The New South Wales Parliament looks like it might pass an amendment to the Game and Feral Animal Control Act. The proposal by the Shooter's Party is a cause for real concern. The RSPCA have come out today against the Bill and I know of many other groups with concerns. The Invasive Species Council is dead against it.
Why would a feral animal guy be against shooting of feral animals?
The trouble is, this Bill could encourage the keeping of feral animals for the purpose of recreational shooting. When one looks down the list of animals in the Schedule, a heck of a lot of them have wings. How could a Game Keeper ensure these birds will not spread beyond their own place? Take the example of the Canada Goose. They aren't currently in Australia, but they are a major problem in New Zealand and North America. Once endangered, this species was the subject of a recovery program - but not all Canada Geese returned to a migratory lifestyle. "Resident" Canada Geese are a huge amenity problem in many American cities. They make public parks unusable because as a grazing animal, they have a pretty hopeless digestive system, so they basically are pooping every time the left leg is raised. Apart from that, they tend to get sucked into jet engines and bring planes down from time-to-time.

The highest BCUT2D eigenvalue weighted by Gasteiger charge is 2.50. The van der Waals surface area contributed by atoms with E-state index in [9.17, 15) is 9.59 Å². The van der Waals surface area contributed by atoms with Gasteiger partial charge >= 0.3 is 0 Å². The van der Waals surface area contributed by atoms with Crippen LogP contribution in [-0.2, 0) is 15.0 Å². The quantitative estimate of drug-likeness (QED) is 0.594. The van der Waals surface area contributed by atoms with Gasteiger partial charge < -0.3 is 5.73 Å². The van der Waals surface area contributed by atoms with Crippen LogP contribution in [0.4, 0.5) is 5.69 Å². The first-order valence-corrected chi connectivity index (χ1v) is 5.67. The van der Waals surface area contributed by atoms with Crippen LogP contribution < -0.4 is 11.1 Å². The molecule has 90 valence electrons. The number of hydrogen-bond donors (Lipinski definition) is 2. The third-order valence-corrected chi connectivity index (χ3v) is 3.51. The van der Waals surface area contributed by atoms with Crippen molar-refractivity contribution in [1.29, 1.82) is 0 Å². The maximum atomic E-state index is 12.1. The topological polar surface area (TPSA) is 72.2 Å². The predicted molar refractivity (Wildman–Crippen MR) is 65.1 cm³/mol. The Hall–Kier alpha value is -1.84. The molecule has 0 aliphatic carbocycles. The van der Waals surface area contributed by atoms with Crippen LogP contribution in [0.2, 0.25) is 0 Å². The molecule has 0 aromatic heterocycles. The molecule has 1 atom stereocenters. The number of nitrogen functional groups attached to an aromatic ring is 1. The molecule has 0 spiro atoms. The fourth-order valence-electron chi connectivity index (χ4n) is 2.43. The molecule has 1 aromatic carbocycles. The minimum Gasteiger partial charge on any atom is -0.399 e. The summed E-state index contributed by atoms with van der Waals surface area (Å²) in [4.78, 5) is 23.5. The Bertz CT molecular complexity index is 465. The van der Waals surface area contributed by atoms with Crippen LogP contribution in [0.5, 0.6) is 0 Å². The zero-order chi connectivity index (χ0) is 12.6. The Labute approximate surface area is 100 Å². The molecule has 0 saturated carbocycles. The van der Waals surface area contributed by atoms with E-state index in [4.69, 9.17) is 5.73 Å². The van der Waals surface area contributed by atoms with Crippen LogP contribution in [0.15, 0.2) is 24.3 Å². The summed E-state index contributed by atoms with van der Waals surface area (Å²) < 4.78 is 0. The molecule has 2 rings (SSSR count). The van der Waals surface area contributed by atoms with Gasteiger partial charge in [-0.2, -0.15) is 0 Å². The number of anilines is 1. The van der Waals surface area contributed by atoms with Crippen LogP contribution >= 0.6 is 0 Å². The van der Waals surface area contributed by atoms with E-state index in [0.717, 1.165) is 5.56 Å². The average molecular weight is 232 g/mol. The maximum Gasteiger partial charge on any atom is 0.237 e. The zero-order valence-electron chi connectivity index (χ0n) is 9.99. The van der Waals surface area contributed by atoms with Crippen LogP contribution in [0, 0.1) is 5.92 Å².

I can't understand why an exotic feral we don't want is on a Schedule for Game Reserves in New South Wales. You may think it doesn't matter, given the birds aren't here. But here's the thing - three of them did show up last year. Presumably flown and blown from New Zealand, three Canada Geese ended up wandering around Bateman's Bay on the NSW south coast. After a bit of delay, authorities arranged for their dispatch. But if they were snaffled into a Game Reserve under this Bill, if it passes, would the new owner be allowed to breed them?
The Vertebrate Pests Committee, which is made up of representatives from each State, Territory and the Commonwealth has a list of species it wants contained. They see it as important that these animals don't spread further. The Shooter's Party proposal for Game Reserves seems to open up the possibility that we will have a system of springboards for launching these species into new places. Has adequate risk assessment taken place?
Let's not make Thomas Austin's mistake when he released rabbits 150 years ago: "The introduction of a few rabbits could do little harm and might provide a touch of home, in addition to a spot of hunting." We all know how well that worked out.